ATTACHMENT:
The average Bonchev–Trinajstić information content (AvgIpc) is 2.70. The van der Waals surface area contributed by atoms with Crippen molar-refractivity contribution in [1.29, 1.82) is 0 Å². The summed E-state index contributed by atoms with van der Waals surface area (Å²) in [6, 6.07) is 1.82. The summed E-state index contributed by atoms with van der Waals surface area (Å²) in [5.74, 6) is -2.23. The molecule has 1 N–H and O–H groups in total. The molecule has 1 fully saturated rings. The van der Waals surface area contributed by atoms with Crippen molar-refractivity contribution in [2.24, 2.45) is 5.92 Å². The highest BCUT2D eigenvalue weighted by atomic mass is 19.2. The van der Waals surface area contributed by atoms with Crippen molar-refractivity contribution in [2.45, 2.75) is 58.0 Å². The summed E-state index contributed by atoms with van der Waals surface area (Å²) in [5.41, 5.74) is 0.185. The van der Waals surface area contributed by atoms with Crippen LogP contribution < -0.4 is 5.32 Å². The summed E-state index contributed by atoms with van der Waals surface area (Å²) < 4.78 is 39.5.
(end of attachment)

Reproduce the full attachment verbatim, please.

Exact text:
The average Bonchev–Trinajstić information content (AvgIpc) is 2.70. The van der Waals surface area contributed by atoms with Crippen molar-refractivity contribution in [1.29, 1.82) is 0 Å². The summed E-state index contributed by atoms with van der Waals surface area (Å²) in [6, 6.07) is 1.82. The summed E-state index contributed by atoms with van der Waals surface area (Å²) in [5.74, 6) is -2.23. The molecule has 1 N–H and O–H groups in total. The molecule has 1 fully saturated rings. The van der Waals surface area contributed by atoms with Crippen molar-refractivity contribution in [2.24, 2.45) is 5.92 Å². The highest BCUT2D eigenvalue weighted by atomic mass is 19.2. The van der Waals surface area contributed by atoms with Crippen molar-refractivity contribution in [2.45, 2.75) is 58.0 Å². The summed E-state index contributed by atoms with van der Waals surface area (Å²) in [5.41, 5.74) is 0.185. The van der Waals surface area contributed by atoms with Crippen LogP contribution < -0.4 is 5.32 Å². The summed E-state index contributed by atoms with van der Waals surface area (Å²) < 4.78 is 39.5.